"My sense of my own identity is bound up with the past"
The Quest for a Female Identity in Historical Novels by British Women Writers: Penelope Lively, Margaret Drabble, A.S. Byatt, Esther Freud
by Jessica Koch
Date of Examination:2013-07-02
Date of issue:2014-02-06
Advisor:Prof. Dr. Brigitte Glaser
Referee:Prof. Dr. Brigitte Glaser
Referee:Prof. Dr. Barbara Schaff
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EnglishFor quite a long time women have been denied their rightful place in history as historiography has predominantly focused on men. To fill in this gap in historiography and shed a light on the female past, women writers have started to make use of the historical novel. This genre not only allows them to re-write history and eventually give women a voice in history, but also to examine the female quest for identity. This study hence analyses nine historical novels by contemporary British female authors (A.S. Byatt, Penelope Lively, Margaret Drabble, Esther Freud) which all display this connection of the female quest for history with the one for identity. The novels discussed thus display aspects of historical fiction, the Bildungsroman and also show characteristics of (auto-)biographies as well. Accordingly, this dissertation furthermore discusses the development of the historical novel and the Bildungsroman and aims to show how both genres have been brought into play by women writers and have been adapted to their specific topics.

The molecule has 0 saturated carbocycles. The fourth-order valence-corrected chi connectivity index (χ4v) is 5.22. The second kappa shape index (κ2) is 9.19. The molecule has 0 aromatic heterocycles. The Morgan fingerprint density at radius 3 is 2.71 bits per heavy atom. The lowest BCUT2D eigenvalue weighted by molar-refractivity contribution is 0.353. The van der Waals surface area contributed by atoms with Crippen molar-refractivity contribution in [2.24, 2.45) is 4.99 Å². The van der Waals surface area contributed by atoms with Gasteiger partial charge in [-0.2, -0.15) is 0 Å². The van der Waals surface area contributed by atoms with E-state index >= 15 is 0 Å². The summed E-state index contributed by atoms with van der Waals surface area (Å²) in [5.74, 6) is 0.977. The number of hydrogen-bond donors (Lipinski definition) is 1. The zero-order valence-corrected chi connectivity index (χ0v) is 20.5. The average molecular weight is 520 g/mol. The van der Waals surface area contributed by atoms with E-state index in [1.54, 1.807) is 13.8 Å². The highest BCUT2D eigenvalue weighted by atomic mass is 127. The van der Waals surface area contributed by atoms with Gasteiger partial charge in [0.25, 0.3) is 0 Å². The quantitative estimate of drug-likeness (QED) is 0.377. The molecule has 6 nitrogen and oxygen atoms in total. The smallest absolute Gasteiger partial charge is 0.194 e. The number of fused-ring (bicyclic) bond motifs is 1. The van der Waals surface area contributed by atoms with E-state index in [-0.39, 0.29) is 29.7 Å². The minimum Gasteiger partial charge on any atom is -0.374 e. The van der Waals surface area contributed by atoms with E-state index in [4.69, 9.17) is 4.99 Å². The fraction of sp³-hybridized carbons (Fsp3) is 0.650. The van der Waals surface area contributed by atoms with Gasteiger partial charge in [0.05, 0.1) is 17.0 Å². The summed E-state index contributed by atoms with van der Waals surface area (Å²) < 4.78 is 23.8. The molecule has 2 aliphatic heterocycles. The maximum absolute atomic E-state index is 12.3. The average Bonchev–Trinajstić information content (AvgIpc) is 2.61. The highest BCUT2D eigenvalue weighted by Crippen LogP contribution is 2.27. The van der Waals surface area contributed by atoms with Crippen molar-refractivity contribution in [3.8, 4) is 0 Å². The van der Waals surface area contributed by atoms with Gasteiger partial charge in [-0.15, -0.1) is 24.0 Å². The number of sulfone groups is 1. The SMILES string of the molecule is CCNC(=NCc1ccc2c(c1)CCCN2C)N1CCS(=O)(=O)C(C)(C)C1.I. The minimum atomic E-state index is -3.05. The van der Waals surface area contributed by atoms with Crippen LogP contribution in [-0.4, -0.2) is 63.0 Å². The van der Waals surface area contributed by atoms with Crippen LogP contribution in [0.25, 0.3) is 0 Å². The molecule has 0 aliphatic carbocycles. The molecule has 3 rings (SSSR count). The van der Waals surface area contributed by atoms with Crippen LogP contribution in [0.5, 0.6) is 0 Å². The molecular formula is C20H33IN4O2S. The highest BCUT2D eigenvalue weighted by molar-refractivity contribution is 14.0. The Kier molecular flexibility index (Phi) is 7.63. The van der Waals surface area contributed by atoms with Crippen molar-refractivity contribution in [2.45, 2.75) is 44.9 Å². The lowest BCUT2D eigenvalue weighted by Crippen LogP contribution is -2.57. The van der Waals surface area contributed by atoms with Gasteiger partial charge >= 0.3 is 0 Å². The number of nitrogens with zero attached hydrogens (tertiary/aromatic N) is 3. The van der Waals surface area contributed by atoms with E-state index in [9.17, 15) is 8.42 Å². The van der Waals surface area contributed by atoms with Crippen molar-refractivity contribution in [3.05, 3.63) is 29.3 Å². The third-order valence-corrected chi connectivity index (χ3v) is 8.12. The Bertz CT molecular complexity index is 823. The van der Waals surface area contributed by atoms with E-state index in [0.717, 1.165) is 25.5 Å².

Keywords: A.S.Byatt; Penelope Lively; Margaret Drabble; Esther Freud; Moon Tiger; Making It Up; The Peppered Moth; The Red Queen; The Virgin in the Garden; Still Life; Babel Tower; A Whistling Woman; Frederica Quartet; Summer at Gaglow; female identity; historical novel; Bildungsroman; historiographic metafiction; memory; autobiography